Ryan O’Neal is dead at the age of 82 after years of health struggles. His son Patrick announced the news on Instagram.

O’Neal was one of the true heartthrobs of the New Hollywood era, making many who saw him in “Love Story,” “What’s Up Doc?,” “Barry Lyndon,” and “The Driver” swoon. He also was much more than a pretty face, showing a capacity to let the great directors of the era mold him into something so much more powerful than his looks. And his life was defined in some ways, also, by heartbreak and misfortune: the loss of his great love Farrah Fawcett in 2009, the years-long legal troubles of his son Redmond, the rupture of his relationship with son Griffin, and fraught connection to his daughter Tatum. He was a prickly icon, someone whose public statements and demeanor defied people to like him. But the films he leaves behind have stood the test of time for anyone who cares about cinema.

“Ryan was a very generous man who has always been there to help his loved ones for decade upon decade,” his son Patrick wrote in a statement. “Those same people are heartbroken today and will be for a long time.”

“I will share my father’s legacy forever. I will not be deterred from outside voices that say negative things. If you choose to talk shit about my dad, even though you have no clue what you are talking about, you will get called out. If you go that route, I recommend you take a good look in the mirror first.

“My dad was 82, and lived a kick ass life.”

If that statement reads a bit pugnacious, it sums up the contentiousness in which O’Neal’s life was sometimes embroiled.

O’Neal was born April 20, 1941 in Los Angeles, where he’d go on to attend University High School. As a young man he had aspirations of being a boxer, experiences that would inform his 1979 Barbra Streisand team-up “The Main Event.” After some stand-in and stuntman work on productions in Germany, where his parents had moved the family in the late ’50s, O’Neal decided to pursue acting in Hollywood, making his first TV appearance in an episode of “The Many Loves of Dobie Gillis” in 1960. It was a patchwork of guest parts, “Once Upon a Time in Hollywood”-style from there, until he landed his ongoing role in ABC’s epochal half-hour primetime soap, “Peyton Place,” opposite Dorothy Malone, Mia Farrow, and Barbara Perkins. He married his costar Leigh Taylor-Young in 1969, following a previous marriage to actress Joanna Moore.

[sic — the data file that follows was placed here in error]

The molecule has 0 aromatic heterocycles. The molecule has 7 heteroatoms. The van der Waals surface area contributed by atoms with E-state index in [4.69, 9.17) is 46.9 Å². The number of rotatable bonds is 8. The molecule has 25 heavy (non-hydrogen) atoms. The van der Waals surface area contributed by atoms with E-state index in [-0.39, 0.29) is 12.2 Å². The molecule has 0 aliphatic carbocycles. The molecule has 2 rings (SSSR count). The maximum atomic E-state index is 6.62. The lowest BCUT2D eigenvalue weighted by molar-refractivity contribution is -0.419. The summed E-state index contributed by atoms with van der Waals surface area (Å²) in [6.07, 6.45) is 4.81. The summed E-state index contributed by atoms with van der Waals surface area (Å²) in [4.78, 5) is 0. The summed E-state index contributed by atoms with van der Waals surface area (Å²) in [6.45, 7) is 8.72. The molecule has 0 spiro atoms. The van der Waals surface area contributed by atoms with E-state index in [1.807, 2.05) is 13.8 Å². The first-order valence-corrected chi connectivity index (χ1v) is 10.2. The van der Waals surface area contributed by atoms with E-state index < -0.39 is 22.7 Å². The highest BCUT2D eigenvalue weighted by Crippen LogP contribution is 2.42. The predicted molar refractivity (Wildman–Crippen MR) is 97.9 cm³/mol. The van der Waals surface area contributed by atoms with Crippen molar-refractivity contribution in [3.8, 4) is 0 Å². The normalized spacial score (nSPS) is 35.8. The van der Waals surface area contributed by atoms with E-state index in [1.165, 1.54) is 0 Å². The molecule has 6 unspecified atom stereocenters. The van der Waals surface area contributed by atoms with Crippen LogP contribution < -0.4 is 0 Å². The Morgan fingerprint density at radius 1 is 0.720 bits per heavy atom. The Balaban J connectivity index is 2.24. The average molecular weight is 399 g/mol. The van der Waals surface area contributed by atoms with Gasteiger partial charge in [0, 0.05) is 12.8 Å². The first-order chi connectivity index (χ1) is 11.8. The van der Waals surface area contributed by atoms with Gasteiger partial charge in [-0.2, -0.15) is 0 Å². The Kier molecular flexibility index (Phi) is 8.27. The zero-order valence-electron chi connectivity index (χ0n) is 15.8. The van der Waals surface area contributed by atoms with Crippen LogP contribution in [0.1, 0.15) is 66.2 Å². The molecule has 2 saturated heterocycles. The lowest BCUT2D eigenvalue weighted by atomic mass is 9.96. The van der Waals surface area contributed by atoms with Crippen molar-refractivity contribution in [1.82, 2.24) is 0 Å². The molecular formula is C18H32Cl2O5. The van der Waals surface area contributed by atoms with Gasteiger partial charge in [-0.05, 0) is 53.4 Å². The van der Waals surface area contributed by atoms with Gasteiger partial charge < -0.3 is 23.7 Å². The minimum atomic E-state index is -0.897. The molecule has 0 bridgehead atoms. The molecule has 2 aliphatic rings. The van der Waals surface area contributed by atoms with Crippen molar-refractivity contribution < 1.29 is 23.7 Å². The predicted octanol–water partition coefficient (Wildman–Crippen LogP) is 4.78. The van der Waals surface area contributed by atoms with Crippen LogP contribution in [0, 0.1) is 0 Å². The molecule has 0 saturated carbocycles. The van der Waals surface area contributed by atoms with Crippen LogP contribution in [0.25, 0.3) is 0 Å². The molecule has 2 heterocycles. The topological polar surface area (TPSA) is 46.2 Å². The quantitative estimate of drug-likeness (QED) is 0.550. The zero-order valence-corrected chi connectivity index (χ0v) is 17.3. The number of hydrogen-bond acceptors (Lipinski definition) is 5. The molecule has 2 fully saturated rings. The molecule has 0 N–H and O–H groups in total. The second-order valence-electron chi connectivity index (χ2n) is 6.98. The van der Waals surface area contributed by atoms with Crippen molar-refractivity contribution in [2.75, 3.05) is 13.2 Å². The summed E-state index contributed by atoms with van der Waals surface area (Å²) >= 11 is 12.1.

Several of its stars used the success of “Peyton Place” to kick-start their own film careers and O’Neal was no exception. He landed his first lead role in a film with 1969’s “The Big Bounce.” The next year he’d hit superstardom.

1970 was the year “Love Story” was unleashed on the world. Jon Voight and Beau Bridges had already turned down the role of Oliver Barrett IV, an East Coast old money scion at Harvard who falls in love with a working class Radcliffe student played by Ali MacGraw, then married to the film’s producer, Robert Evans. For his part, Evans told the Los Angeles Times he felt that the Barrett role was “a Cary Grant role — a handsome leading man with lots of emotions.” O’Neal was less certain of the film’s potential success, telling the LA Times, “I hope the young people like it. I don’t want to go back to TV. I don’t want to go back to those [National Association of Broadcasters] conventions.”

He needn’t have worried. “Love Story” was the number one box-office smash of 1970, raking in $50 million in domestic theater rentals. It’s a fascinating snapshot of what non-New Hollywood box office smashes could be like at that time, a formulaic romance meant to break viewers’ hearts. Francis Lai’s “Theme from ‘Love Story,’” also known as “Where Do I Begin?” was instant Andy Williams fodder. And the movie’s line “Love means never having to say you’re sorry” became iconic, with O’Neal and Streisand making fun of it at the end of “What’s Up Doc?” when she says it to him and he replies, “That’s the stupidest thing I’ve ever heard.”

But America had fallen in love with Ryan O’Neal after “Love Story.” He got a Best Actor nomination at the Oscars, losing to George C. Scott for “Patton” (who famously refused the award). It was the last time O’Neal would receive any Academy recognition. Yet his star was beyond ascendant, and, for cinephiles, his best films were all still ahead.

Audiences didn’t take much notice of his immediate “Love Story” follow-up, the Blake Edwards Western “Wild Rovers.” They certainly did his second, however: “What’s Up, Doc?,” Peter Bogdanovich’s madcap and uproariously funny screwball comedy homage, was the third highest grossing movie of 1972. And if his connection with Ali MacGraw in “Love Story” was yearning and sweet, his chemistry with Streisand was crackling. Here was another Cary Grant-type role — O’Neal’s Dr. Howard Bannister is very, very similar to the character Grant plays in “Bringing Up Baby,” Bogdanovich’s most obvious influence — and while he channeled Grant’s straight-man understatement, he brought a level of sexiness that might have even eluded the earlier actor. Take a look at O’Neal going shirtless with nothing but a bowtie and glasses at one moment and ask yourself if you’ve ever seen a Chippendale look better.

Off-camera, O’Neal may have displayed a massive ego. But in a role like “What’s Up, Doc?” he plays his character as if he’s oblivious to his handsomeness altogether, which only enhanced his appeal. At a time when the New Hollywood — Robert Redford, who often tried to conceal his looks, aside — didn’t prioritize handsomeness for handsomeness’s sake, O’Neal was a genuine heartthrob. That he could parlay that into Bogdanovich’s desire to channel the 1930s in the 1970s is a remarkable act of cinematic alchemy.